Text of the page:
Chewing gum is definitely one of those foods that your dog cannot have.
It is important that you learn about the possible consequences of your dog eating it. Not all dogs react to this food the same way, but it is never good.
Consequences of Dogs Eating Gum
There are a variety of ways in which your dog’s body can react when ingesting gum. Even a small amount can do substantial harm to your pet. In fact, it only takes one piece of gum to have a toxic effect on a dog that weighs 10 pounds.
1. Xylitol Toxicity
Xylitol is a chemical that is commonly found in most chewing gum. While it is perfectly safe for humans, it can be highly toxic to dogs.
Your dog could experience a wide range of negative reactions from ingesting even a small amount of xylitol.
Some of the common symptoms of xylitol toxicity in dogs include seizures, vomiting, lethargy, tremors, and pale gums.
2. Low Blood Sugar
If your dog consumes enough gum at once, its blood sugar levels can drop significantly. This is due to the xylitol that is in most gum. Even gum that is totally sugar free can still have a decent amount of this chemical in it.
Some of the signs of low blood pressure that you should look out for include:
- Increased hunger
- Loss of appetite
- Seizures (only associated with severe low blood sugar)
While it is true that low blood sugar is not usually life-threatening, it can still be dangerous for your dog.
3. Liver Damage
It is also possible that your dog could get liver damage from eating chewing gum, especially if they consume a large amount at once. Your veterinarian will be able to determine if they sustained any liver damage and what the extent of it is.
Some of the signs that your dog has liver damage include:
- Problems with balance when walking
- Loss of appetite
- Weight loss
- Increased thirst
What to do if Your Dog Eats Chewing Gum
There are a few steps that you will need to take if you see your dog eat any chewing gum or even suspect they have. These steps can potentially save your pet’s life, so it is important to keep them in mind.
Is it Truly an Emergency?
The very first thing that you need to determine is whether or not you should rush your dog to the veterinarian. Keep a close eye on your pooch for the first 30 minutes after it ingests the gum. Make sure that you look for the signs of liver damage, low blood sugar, and xylitol toxicity listed above.
If you notice any of these symptoms, you’ll want to get your dog to the vet right away. The longer you wait to get it treatment, the more likely it is that complications will develop.
You also need to determine if the gum your dog ate does indeed have xylitol in it. While your dog could still have a negative reaction regardless, this is important for you to do. If there is none of this chemical in the gum, your dog will probably be okay.
Keep in mind that your dog could start exhibiting symptoms in as little as 10 minutes after swallowing the gum.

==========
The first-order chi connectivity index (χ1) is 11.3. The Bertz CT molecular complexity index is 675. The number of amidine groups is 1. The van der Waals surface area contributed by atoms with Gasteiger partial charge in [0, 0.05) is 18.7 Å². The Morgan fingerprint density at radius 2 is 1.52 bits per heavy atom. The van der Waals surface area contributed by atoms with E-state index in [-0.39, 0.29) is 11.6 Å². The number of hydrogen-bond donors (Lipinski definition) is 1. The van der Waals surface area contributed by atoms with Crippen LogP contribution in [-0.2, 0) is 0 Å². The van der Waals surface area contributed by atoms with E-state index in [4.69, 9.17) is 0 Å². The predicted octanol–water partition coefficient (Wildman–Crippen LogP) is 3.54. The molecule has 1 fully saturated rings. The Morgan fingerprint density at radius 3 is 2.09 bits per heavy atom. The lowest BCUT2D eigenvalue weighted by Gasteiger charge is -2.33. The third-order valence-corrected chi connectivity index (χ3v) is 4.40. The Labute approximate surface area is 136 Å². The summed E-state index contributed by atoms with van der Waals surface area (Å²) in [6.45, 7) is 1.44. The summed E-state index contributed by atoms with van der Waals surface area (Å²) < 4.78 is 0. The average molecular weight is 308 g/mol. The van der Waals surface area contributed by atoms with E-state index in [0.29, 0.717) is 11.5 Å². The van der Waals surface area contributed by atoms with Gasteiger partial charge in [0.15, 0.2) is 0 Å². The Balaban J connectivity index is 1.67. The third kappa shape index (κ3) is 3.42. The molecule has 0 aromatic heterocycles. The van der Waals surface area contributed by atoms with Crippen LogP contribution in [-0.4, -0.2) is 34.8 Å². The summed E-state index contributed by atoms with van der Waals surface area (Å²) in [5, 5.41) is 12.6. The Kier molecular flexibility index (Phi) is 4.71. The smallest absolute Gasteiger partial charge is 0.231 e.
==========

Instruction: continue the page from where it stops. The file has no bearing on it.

The Next Hour
You should make a point of staying by your dog’s side for at least an hour after it has ingested chewing gum. This will ensure that it is in no immediate danger. While symptoms can begin to manifest after an hour, it is fairly uncommon in most cases.
Monitor Your Dog Closely for the Next Few Days
It could take up to a few days for an intestinal blockage to occur after your dog has eaten chewing gum. This can easily be fatal, especially if you don’t get your dog treatment as soon as you notice there is a problem.
Some of the signs of an intestinal blockage include:
- Loss of appetite
- Bloating (one of the most common signs of a blockage)
If you even think that your dog might have an intestinal blockage, you shouldn’t wait to take him or her to the vet. Putting this off could cost your pet its life, so you need to keep that in mind if it has recently eaten any amount of gum.
Call Poison Control
You can call the ASPCA poison control number, which is 888-426-4435. It is a good idea to do this if you believe that your dog is having a toxic reaction to the gum it has eaten.
You should instantly call this number if they eat more than one piece of gum. In this case, it is almost certain that they will have a severe negative reaction.
This phone line is open at all times of the day every single day of the week, including holidays. You should not hesitate to call if you notice any strange or concerning behavior from your pet after it has eaten the gum.
- The main reason that chewing gum is poisonous to dogs is because it contains xylitol, a chemical that is added to sweeten the taste.
- Dogs that ingest gum can suffer from liver damage, low blood sugar, and other serious health problems.
- Keep a very close eye on your dog for at least the first hour after it swallowed the gum.
- Symptoms of xylitol toxicity usually begin presenting within 10 to 15 minutes.
- Your dog could develop an intestinal blockage up to three days after eating the gum, so keep a close eye on them.
- If you ever notice any symptoms of an intestinal blockage or liver damage, you need to see your veterinarian right away.
- When you see your dog pick up chewing gum, try to take it out of its mouth as quickly as possible before it has a chance to swallow.